It seems silly to write this post without discussing at least one of the specific series that’s entranced me! Let me tell you about Naomi Novik’s Temeraire books, which are set in an alternative England-centered world during the Napoleonic wars, ones in which there are dragons. As the series progresses, we visit various other countries, and Novik expands how the existence of dragons would have changed the face of colonialism, since a fighting dragon makes the musket quite a puny weapon. The world building is delicious, and sure to satisfy any feminist, post-colonialist reader, but in a way that also feels authentic to that period. But the real reason I keep reading them is that I’ve fallen utterly in love with Temeraire, a dragon who loves to read and wear fine jewels and protect his friends, and his captain Will Laurence, whose entire world view changes when he finds himself thrust from the Navy to the (Dragon) Air Corps and who struggles to match his strong internal sense of honour and patriotism with the shades of grey contained in a newly widened world. I read the first one, His Majesty’s Dragon, six weeks ago and am now impatiently waiting for the sixth one to become available.

Then there’s Seanan Maguire’s October Daye series, which are a noir crime and urban fantasy mash up that feels like what would happen if Veronica Mars had grown up as a half-Fae outsider in both the Faerie and human worlds of San Francisco and had ended up as a Faery knight/human private investigator who keeps being thrown into terrifying situations in which she must fight against all of the odds to save her known world. The books hover right on the edge of being too gritty for me, but Toby’s (don’t you dare call her October) sense of honour and grudging affection for the Faeries who just won’t leave her alone have convinced me to read the first five books since August. It’s one of those series that just gets better and better; Toby changes so much over the course of the books but in an utterly organic and true way. The Fae world is complex and fascinating, and I love spending more time there, even if I know I’ll cry at least once during each book. Maguire always seems to play fair, though, in my opinion and she throws in plenty of amusing asides and a couple sexy men to the bargain; I can’t wait to read the next in the series. They begin with Rosemary and Rue, in case you’re interested as well. On an amusing side note, I actually thought Maguire was a man until just last week, when Debi casually referred to her as a ‘she,’ and I scurried off to Google. I had been admiring how wonderfully ‘he’ wrote female characters and the feminism at the bedrock of ‘his’ writing, only to suddenly have all of that verisimilitude make much more sense.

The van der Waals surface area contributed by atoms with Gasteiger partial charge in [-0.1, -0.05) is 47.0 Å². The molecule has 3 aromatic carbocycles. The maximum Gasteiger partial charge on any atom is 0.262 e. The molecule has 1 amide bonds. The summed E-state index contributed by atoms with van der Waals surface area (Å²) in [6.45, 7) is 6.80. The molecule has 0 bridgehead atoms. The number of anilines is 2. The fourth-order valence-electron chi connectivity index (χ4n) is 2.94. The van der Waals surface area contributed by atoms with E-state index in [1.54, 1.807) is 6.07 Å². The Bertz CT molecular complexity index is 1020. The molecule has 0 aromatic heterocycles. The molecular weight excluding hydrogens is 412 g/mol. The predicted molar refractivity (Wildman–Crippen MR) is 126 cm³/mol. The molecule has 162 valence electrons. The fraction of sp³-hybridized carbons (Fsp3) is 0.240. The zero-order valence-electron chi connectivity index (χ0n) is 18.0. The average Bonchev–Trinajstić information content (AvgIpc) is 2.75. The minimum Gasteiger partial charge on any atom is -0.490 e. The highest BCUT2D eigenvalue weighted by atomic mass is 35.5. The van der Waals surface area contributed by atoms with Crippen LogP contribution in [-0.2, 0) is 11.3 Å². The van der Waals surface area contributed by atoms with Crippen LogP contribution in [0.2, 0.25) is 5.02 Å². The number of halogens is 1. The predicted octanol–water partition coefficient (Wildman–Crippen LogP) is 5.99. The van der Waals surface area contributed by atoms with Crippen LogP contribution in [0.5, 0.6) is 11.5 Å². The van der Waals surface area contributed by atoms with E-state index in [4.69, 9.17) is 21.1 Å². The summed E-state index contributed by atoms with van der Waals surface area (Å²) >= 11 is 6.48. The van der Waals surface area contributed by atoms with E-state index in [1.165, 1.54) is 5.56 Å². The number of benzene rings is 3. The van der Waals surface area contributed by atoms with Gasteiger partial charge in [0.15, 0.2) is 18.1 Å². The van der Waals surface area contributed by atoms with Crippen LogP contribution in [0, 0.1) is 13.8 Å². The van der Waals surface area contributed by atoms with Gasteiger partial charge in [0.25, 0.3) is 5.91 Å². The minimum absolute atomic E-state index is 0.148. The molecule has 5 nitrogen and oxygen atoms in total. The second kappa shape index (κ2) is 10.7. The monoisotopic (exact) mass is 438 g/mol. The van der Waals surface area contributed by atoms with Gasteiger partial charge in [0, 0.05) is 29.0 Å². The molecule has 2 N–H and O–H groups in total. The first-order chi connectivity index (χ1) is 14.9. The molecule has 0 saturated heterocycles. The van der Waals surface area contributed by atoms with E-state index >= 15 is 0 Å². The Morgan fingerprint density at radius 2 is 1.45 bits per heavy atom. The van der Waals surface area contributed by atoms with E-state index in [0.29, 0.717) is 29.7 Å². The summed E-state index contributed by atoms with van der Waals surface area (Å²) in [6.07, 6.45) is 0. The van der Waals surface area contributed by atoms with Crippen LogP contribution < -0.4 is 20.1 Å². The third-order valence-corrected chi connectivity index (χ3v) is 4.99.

Well, my soup has simmered long enough to fill the entire apartment with its flavours, and my stomach is informing me that I can write about more series another day.

I’m curious; do you ‘save’ series for later, the way that I have for years, or plunge happily in and read them all fairly quickly? And do you have any particular favourites that you think I should begin devouring?